Thursday, December 15, 2016


It’s raining, the kind of rain that makes you feel soft inside, the kind of rain that makes you sad when a stranger holds the door for you, but happy/sad. That kind of rain. I have been thinking about Aleppo, so much so that I checked the weather there. It is sunny with a high of 74 today. Not sure why I checked or what that means, if it matters. The other night I made myself read about what is happening, watched coverage of the fighting, and when I couldn’t stand it any longer I shutdown my computer and watched Real Housewives of Beverly Hills. I felt a little bit like a teenager, how I used to sit and stare at the stars trying to wrap my head around space. What does it all mean? Dorit’s husband surprised her with a Buddha-themed party plus a rose gold Bentley, because nothing says Buddhism quite like a new Bentley. How can that exist in the same world as children being executed by regime forces? Try to understand the end of the Universe, I dare you.

This morning Ozzy got his first cavity filled. The dentist used nitrous oxide rather than novocain because he believes kids shouldn’t be afraid of dentists. He called me over at one point to look into Ozzy’s mouth as he drilled a teeny hole in one molar, then showed me how he packed it with plaster. The office was clean and white. Ozzy hugged a dinosaur stuffie holding a toothbrush and giggled the whole way though. It was impossible not to think of the story I heard on talk radio, something about how a child in Aleppo with a life-threatening injury had to wait 15 days for medical help. Can you imagine being his mom? The helplessness?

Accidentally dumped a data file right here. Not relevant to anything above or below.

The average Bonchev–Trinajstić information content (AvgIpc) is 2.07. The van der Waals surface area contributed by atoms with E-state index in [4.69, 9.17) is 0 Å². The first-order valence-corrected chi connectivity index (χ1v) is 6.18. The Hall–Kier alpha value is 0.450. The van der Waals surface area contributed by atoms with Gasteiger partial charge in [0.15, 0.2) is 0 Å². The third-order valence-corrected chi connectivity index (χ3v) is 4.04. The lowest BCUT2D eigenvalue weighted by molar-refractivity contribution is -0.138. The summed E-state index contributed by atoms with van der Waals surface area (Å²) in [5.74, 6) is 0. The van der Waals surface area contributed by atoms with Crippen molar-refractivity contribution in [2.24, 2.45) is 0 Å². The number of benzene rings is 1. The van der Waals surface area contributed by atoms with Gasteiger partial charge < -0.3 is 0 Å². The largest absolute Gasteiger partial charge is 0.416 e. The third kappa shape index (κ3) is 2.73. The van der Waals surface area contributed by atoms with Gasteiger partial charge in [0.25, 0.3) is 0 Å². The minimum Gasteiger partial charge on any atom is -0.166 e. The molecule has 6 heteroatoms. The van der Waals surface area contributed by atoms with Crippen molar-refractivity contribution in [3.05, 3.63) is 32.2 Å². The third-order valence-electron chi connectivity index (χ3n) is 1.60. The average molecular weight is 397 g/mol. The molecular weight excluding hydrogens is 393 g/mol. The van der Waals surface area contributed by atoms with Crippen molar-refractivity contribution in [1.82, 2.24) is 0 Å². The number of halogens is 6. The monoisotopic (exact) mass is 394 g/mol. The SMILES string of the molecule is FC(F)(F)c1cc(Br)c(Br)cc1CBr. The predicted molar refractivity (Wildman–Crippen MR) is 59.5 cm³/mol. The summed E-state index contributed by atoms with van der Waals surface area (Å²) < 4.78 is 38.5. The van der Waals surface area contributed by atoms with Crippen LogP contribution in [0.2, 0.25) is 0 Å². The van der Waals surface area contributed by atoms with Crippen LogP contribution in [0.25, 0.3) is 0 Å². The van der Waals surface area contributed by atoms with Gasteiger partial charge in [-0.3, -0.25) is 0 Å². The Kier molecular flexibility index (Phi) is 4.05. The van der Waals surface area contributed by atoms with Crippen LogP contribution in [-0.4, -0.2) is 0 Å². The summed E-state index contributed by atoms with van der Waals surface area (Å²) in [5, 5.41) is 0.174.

Stop it, I tell myself, feeling grown-up Emo, my bangs in my eyes, always thinking of the bad stuff. What can we do to help? It’s almost Christmas and I have donated to as many places as I can afford, though I know that term is laughably relative. Last night as I was putting Ozzy to bed and singing one of his favorite night-night songs, he put his hands on my face and pulled me toward him. You have a beautiful voice, he said. For the record, I don’t, I really don’t, but later I asked Bryan if he would ever consider adopting a child from Syria. There will be so many without families, I said, but he said no. He is done having kids, and we don't have enough money, and, if I am being honest, I agree. But still.

Your skin
Oh yeah your skin and bones
Turn into something beautiful
You know you know I love you so
You know I love you so

I love rainy days, really I do.

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